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The clinical value of long - term electroencephalogram (EEG) in seizure - free populations: implications from a cross-sectional study

Abstract

Backgroud

This study aimed to explore the clinical value of long - term electroencephalogram (LTM EEG) in seizure-free individuals taking antiepileptic drugs (AEDs) for more than 2 years. We try to look for clinical factors associated with epileptiform activity on LTM EEG in seizure free patients. We hope that the detection of epileptiform activity by the LTM EEG recording can develop the better treatment strategy.

Methods

The LTM EEG recordings of 770 individuals with a definite diagnosis of epilepsy were assessed. Two hundred sixty-two individuals accorded with the inclusion criteria and exclusion criteria. We collect the demographic and clinical information and LTM EEG data of these 262 individuals. We analysed the data by one-way analysis of variance and Cox proportional hazards models.

Results

We found that more epileptiform activity were found with LTM EEG recording than regular EEG recording in seizure-free individuals. We found several clinical factors could be associated with epileptiform activity on LTM EEG in seizure free patients by a one-way analysis: symptomatic or cryptogenic epilepsy [hazard ratio (HR) = 2.6], history of cerebral trauma (HR = 7.5), and abnormal imaging findings (HR = 3.1). The following factors suggested a correlation between history of cerebral trauma (HR = 2.4) and history of cerebral surgery (HR = 3.4) with epileptiform activity on LTM EEG presentation by multivariate logistic regression analysis.

Conclusions

The study indicated a correlation of a number of factors with abnormal LTM EEG presentation: symptomatic or cryptogenic epilepsy, history of cerebral trauma, history of cerebral surgery, and abnormal imaging findings. The LTM EEG recording may help find epileptiform activity in high risk seizure-free individuals. The individuals need be reevaluated the therapeutic strateagies, and increase the hope to reach real seizure-free.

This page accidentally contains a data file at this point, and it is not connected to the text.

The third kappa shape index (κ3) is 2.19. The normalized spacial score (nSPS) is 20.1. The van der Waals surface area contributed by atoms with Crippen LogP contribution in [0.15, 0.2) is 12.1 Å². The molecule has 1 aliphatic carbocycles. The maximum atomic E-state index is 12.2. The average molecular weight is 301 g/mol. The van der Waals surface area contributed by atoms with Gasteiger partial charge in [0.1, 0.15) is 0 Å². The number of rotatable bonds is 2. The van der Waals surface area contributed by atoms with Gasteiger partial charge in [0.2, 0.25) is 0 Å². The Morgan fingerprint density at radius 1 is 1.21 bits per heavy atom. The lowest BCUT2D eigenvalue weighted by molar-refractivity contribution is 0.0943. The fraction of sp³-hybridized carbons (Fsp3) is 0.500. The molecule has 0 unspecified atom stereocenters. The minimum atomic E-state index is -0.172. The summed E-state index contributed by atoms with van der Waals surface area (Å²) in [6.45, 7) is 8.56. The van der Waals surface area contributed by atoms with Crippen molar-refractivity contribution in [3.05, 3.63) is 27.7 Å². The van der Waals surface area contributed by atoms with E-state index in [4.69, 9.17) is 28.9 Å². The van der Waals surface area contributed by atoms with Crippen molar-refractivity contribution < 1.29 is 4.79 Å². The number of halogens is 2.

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Introduction

Epilepsy is a chronic disease need long-term management. The probability of remaining seizure-free after treatment discontinuation is about 70% at 2 years [1]. There are still about 30% patients couldn’t get seizure-free, and approximately 20–57% individuals would have a seizure relapse in seizure-free patients [2,3,4]. Quite a lot of individuals with epilepsy recurrence were due to factors such as taking multiple AEDs, hippocampal atrophy [5], focal epilepsy, multiple types of seizures, focal epileptiform abnormalities on electroencephalography(EEG) presentation, and especially increased EEG abnormalities during or after AED discontinuation [2, 6]. Of these factors, only epileptiform activity could be monitored by long - term electroencephalogram (LTM EEG), which is sensitive to detect epileptiform activity. Therefore, it is necessary to follow up LTM EEG recording during long-term epilepsy management process and then adopt an appropriate drug withdrawal scheme for patients.